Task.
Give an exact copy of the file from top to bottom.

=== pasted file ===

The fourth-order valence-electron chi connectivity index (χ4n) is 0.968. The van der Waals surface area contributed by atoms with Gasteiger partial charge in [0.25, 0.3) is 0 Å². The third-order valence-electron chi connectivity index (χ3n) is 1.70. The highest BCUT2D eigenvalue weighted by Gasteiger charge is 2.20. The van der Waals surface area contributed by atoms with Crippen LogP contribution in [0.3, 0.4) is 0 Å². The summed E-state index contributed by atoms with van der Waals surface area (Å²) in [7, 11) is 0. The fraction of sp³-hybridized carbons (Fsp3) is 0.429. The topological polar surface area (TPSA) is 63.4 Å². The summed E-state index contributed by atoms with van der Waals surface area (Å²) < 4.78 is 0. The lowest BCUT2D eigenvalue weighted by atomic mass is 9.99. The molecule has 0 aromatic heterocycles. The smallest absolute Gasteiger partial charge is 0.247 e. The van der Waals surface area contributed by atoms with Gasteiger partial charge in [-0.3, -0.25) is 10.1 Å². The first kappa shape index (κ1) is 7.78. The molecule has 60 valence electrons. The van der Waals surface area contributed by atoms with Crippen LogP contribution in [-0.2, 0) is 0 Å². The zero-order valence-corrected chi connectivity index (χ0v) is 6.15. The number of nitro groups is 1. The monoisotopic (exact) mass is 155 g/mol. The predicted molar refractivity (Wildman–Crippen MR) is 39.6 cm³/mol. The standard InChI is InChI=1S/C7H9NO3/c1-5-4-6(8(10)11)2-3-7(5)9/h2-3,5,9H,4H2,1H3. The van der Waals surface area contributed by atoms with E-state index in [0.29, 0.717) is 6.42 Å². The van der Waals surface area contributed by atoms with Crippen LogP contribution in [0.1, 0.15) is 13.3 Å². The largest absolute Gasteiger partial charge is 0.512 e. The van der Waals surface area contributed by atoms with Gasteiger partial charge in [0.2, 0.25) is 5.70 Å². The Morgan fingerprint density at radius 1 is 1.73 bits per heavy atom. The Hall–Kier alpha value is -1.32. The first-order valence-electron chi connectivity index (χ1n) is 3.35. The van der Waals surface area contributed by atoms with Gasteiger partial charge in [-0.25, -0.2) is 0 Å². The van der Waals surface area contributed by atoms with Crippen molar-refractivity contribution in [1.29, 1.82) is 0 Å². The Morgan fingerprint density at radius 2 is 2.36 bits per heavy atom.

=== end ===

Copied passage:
The fourth-order valence-electron chi connectivity index (χ4n) is 0.968. The van der Waals surface area contributed by atoms with Gasteiger partial charge in [0.25, 0.3) is 0 Å². The third-order valence-electron chi connectivity index (χ3n) is 1.70. The highest BCUT2D eigenvalue weighted by Gasteiger charge is 2.20. The van der Waals surface area contributed by atoms with Crippen LogP contribution in [0.3, 0.4) is 0 Å². The summed E-state index contributed by atoms with van der Waals surface area (Å²) in [7, 11) is 0. The fraction of sp³-hybridized carbons (Fsp3) is 0.429. The topological polar surface area (TPSA) is 63.4 Å². The summed E-state index contributed by atoms with van der Waals surface area (Å²) < 4.78 is 0. The lowest BCUT2D eigenvalue weighted by atomic mass is 9.99. The molecule has 0 aromatic heterocycles. The smallest absolute Gasteiger partial charge is 0.247 e. The van der Waals surface area contributed by atoms with Gasteiger partial charge in [-0.3, -0.25) is 10.1 Å². The first kappa shape index (κ1) is 7.78. The molecule has 60 valence electrons. The van der Waals surface area contributed by atoms with Crippen LogP contribution in [-0.2, 0) is 0 Å². The zero-order valence-corrected chi connectivity index (χ0v) is 6.15. The number of nitro groups is 1. The monoisotopic (exact) mass is 155 g/mol. The predicted molar refractivity (Wildman–Crippen MR) is 39.6 cm³/mol. The standard InChI is InChI=1S/C7H9NO3/c1-5-4-6(8(10)11)2-3-7(5)9/h2-3,5,9H,4H2,1H3. The van der Waals surface area contributed by atoms with E-state index in [0.29, 0.717) is 6.42 Å². The van der Waals surface area contributed by atoms with Crippen LogP contribution in [0.1, 0.15) is 13.3 Å². The largest absolute Gasteiger partial charge is 0.512 e. The van der Waals surface area contributed by atoms with Gasteiger partial charge in [0.2, 0.25) is 5.70 Å². The Morgan fingerprint density at radius 1 is 1.73 bits per heavy atom. The Hall–Kier alpha value is -1.32. The first-order valence-electron chi connectivity index (χ1n) is 3.35. The van der Waals surface area contributed by atoms with Gasteiger partial charge in [-0.25, -0.2) is 0 Å². The van der Waals surface area contributed by atoms with Crippen molar-refractivity contribution in [1.29, 1.82) is 0 Å². The Morgan fingerprint density at radius 2 is 2.36 bits per heavy atom.